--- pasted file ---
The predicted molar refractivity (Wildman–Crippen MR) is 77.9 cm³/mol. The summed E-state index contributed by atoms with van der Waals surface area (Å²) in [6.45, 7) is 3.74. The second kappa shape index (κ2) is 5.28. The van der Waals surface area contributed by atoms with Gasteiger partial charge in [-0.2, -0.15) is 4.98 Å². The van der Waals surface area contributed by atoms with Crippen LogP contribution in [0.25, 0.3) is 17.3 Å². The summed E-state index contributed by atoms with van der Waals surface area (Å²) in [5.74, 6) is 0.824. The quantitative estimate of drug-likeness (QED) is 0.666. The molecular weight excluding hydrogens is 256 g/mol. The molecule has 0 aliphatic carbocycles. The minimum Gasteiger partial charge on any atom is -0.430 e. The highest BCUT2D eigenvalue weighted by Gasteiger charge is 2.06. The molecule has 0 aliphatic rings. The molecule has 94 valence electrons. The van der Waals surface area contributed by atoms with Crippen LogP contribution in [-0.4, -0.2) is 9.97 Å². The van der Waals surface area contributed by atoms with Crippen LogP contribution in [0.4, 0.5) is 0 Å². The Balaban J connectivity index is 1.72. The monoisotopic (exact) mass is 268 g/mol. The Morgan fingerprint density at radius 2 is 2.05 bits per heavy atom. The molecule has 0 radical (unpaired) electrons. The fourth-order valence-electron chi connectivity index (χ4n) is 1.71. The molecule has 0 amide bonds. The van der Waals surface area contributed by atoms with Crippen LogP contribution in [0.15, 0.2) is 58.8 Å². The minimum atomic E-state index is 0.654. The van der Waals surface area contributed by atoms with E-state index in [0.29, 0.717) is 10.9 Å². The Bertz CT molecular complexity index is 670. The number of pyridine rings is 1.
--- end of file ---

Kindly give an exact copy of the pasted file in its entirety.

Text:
The predicted molar refractivity (Wildman–Crippen MR) is 77.9 cm³/mol. The summed E-state index contributed by atoms with van der Waals surface area (Å²) in [6.45, 7) is 3.74. The second kappa shape index (κ2) is 5.28. The van der Waals surface area contributed by atoms with Gasteiger partial charge in [-0.2, -0.15) is 4.98 Å². The van der Waals surface area contributed by atoms with Crippen LogP contribution in [0.25, 0.3) is 17.3 Å². The summed E-state index contributed by atoms with van der Waals surface area (Å²) in [5.74, 6) is 0.824. The quantitative estimate of drug-likeness (QED) is 0.666. The molecular weight excluding hydrogens is 256 g/mol. The molecule has 0 aliphatic carbocycles. The minimum Gasteiger partial charge on any atom is -0.430 e. The highest BCUT2D eigenvalue weighted by Gasteiger charge is 2.06. The molecule has 0 aliphatic rings. The molecule has 94 valence electrons. The van der Waals surface area contributed by atoms with Crippen LogP contribution in [-0.4, -0.2) is 9.97 Å². The van der Waals surface area contributed by atoms with Crippen LogP contribution in [0.4, 0.5) is 0 Å². The Balaban J connectivity index is 1.72. The monoisotopic (exact) mass is 268 g/mol. The Morgan fingerprint density at radius 2 is 2.05 bits per heavy atom. The molecule has 0 radical (unpaired) electrons. The fourth-order valence-electron chi connectivity index (χ4n) is 1.71. The molecule has 0 amide bonds. The van der Waals surface area contributed by atoms with Crippen LogP contribution in [0.15, 0.2) is 58.8 Å². The minimum atomic E-state index is 0.654. The van der Waals surface area contributed by atoms with E-state index in [0.29, 0.717) is 10.9 Å². The Bertz CT molecular complexity index is 670. The number of pyridine rings is 1.